Operational behavior

With small speakers that produce a very clean sound there can be a tendency to drive them to their maximum capability. We judge a speaker's loudness primarily by how distorted it sounds, and not by how loud we have to talk in order to be understood by the person next to us. PLUTO will give distinct indications when it reaches the limits of its capability. You may note only one of these at a time or various combinations of all of them depending on the program material.

  1. Bass begins to sound very muddy. The woofer cone makes very large excursions, which is easy to see as you look at the rubber roll surround from the side on. The higher frequency spectrum from the tweeter remains clean as ever. The volume should be turned down to reduce stress on the woofer driver.
  2. Occasional clicks during high peak sounds. This is an indication that the woofer power amplifier is clipping. It generates high frequency spectral components which are radiated by the woofer as clicks. The higher frequency spectrum from the tweeter remains clean as ever. I have never observed the tweeter power amplifier clipping. There is no need to turn down the volume, other than for complaints from your neighbors.
  3. The sound from one or both woofers drops out momentarily or for a few seconds. This indicates that the power amplifier's integrated circuit die temperature exceeds 165 0C. the amplifier starts operating again when the die temperature drops to 155 0C. It is a built-in protection mechanism on the IC chip. The heat sinks of the amplifier assembly will be quite hot when this happens. The venting openings at the bottom and the top of the speaker's base must not be blocked. Dropout may occur with program material that plays very loud all the time and has little dynamic range, such as some rock music. I have found no problem with classical music, even large orchestral pieces, or with jazz, blues, country and the typical audiophile material. The volume should be turned down to avoid overheating and stressing the woofer and tweeter voice coils. 

 

Room placement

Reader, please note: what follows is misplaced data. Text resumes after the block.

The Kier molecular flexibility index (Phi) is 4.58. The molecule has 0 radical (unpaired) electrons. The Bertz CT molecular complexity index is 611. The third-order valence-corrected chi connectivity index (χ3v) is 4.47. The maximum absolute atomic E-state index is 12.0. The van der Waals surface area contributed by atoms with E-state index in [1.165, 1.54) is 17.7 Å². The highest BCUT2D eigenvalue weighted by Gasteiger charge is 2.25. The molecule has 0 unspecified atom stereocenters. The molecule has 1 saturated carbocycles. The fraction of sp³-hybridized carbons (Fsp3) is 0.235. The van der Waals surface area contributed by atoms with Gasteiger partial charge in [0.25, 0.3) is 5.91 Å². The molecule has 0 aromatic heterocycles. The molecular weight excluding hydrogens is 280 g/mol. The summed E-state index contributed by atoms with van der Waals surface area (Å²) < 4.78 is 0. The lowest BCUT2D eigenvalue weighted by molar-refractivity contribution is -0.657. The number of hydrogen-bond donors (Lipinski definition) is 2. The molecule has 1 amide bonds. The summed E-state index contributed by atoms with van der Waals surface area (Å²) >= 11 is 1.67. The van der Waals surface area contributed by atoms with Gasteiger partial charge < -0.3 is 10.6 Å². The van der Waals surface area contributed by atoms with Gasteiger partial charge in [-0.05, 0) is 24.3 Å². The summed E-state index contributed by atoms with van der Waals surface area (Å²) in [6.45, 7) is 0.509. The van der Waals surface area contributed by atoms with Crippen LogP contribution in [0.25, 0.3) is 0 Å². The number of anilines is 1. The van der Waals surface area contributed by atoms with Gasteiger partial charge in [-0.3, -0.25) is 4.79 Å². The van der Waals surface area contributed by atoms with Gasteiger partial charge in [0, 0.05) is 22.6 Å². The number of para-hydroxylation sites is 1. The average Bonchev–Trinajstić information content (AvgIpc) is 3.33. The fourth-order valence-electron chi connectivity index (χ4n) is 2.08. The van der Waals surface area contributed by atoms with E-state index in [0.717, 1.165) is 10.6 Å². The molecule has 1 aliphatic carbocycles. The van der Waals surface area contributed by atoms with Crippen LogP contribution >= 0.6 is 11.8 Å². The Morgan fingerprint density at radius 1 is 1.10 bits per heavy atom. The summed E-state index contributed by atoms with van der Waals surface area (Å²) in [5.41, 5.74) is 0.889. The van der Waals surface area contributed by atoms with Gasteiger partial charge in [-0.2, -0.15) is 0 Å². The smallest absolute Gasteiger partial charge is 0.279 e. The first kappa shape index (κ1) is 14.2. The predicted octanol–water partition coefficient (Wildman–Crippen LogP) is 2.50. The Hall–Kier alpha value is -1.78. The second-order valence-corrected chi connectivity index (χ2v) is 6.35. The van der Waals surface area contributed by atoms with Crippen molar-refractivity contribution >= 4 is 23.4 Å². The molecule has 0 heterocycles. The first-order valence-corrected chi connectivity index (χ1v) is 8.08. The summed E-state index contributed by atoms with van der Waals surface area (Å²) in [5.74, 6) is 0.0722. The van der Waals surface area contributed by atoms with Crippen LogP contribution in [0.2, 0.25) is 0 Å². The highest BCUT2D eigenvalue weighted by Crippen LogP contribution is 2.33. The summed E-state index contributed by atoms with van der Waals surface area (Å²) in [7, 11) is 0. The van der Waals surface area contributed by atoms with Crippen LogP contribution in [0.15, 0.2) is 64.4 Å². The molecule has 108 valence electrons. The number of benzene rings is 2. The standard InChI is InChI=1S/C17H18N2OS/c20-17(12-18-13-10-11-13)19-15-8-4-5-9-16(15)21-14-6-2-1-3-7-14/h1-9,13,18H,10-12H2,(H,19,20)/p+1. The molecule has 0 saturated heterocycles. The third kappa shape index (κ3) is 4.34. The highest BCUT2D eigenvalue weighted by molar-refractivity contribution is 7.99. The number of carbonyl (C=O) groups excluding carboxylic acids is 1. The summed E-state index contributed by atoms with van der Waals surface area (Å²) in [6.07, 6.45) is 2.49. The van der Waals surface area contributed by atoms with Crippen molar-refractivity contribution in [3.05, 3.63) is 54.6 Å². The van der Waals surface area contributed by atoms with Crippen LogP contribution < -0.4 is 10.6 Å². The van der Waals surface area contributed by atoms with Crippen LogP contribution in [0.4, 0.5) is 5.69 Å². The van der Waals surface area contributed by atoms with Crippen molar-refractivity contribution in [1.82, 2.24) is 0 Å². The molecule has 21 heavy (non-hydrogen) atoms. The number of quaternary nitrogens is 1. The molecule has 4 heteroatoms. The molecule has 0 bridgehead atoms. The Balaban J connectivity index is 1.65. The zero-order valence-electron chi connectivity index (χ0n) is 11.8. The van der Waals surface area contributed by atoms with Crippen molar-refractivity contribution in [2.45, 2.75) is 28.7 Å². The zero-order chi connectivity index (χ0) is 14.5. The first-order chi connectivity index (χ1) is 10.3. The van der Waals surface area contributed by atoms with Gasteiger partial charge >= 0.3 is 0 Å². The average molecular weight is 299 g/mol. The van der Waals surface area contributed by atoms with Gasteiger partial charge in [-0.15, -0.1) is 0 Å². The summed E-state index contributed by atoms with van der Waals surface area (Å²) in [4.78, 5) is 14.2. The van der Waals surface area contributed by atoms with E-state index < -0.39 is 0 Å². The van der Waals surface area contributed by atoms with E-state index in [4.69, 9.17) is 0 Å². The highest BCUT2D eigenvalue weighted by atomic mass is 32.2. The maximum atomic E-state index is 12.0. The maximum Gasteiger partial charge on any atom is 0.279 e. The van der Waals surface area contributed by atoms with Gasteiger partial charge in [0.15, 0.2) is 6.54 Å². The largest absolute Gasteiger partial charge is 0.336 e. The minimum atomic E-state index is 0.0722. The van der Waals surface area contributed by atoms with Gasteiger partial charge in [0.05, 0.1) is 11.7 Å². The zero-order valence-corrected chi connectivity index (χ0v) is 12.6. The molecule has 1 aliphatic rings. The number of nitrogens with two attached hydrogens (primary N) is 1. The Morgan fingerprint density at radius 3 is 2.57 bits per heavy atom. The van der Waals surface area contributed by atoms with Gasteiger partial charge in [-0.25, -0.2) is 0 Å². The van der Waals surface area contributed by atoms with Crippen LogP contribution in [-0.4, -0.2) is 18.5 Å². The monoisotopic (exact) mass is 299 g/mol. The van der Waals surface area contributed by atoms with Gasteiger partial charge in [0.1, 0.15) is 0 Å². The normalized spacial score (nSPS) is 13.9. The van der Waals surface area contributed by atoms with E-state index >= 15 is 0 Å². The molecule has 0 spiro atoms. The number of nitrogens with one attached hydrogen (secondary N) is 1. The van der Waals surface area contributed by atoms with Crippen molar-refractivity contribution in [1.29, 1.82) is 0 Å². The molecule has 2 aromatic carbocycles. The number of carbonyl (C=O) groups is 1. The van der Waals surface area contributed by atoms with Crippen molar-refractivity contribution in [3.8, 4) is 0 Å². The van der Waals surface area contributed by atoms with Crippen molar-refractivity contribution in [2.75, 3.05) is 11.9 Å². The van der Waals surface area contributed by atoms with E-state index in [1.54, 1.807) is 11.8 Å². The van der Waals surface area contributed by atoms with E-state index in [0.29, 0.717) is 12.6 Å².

There is no real limit to room size for PLUTO. A large room probably allows placement far from reflecting surfaces, which is ideal for most speakers, no matter what their polar response. But if you plan to sit further away than the classic stereo sweet spot, which is as far away from each tweeter as the two tweeters are apart from each other, i.e. the apex of the equilateral triangle formed by the the listener's head and the two speakers, then you will loose quickly in soundstage imaging specificity. Preferably you sit even closer than the classic sweet spot. In a small room you may be forced to do exactly that, because of cramped quarters, but since the speakers are light and small they can be placed conveniently. They can be very close to each other and to you, because of their point source like behavior, but they should be at least 2 feet away from large surfaces.

 


    | Introduction | Specifications | Construction | Electronics | Supplies | Photos | Pluto-2.1

 

 
What you hear is not the air pressure variation in itself 
but what has drawn your attention
in the two streams of superimposed air pressure variations at your eardrums

An acoustic event has dimensions of Time, Tone, Loudness and Space
Have they been recorded and rendered sensibly?

___________________________________________________________
Last revised: 06/28/2014   -  1999-2014 LINKWITZ LAB, All Rights Reserved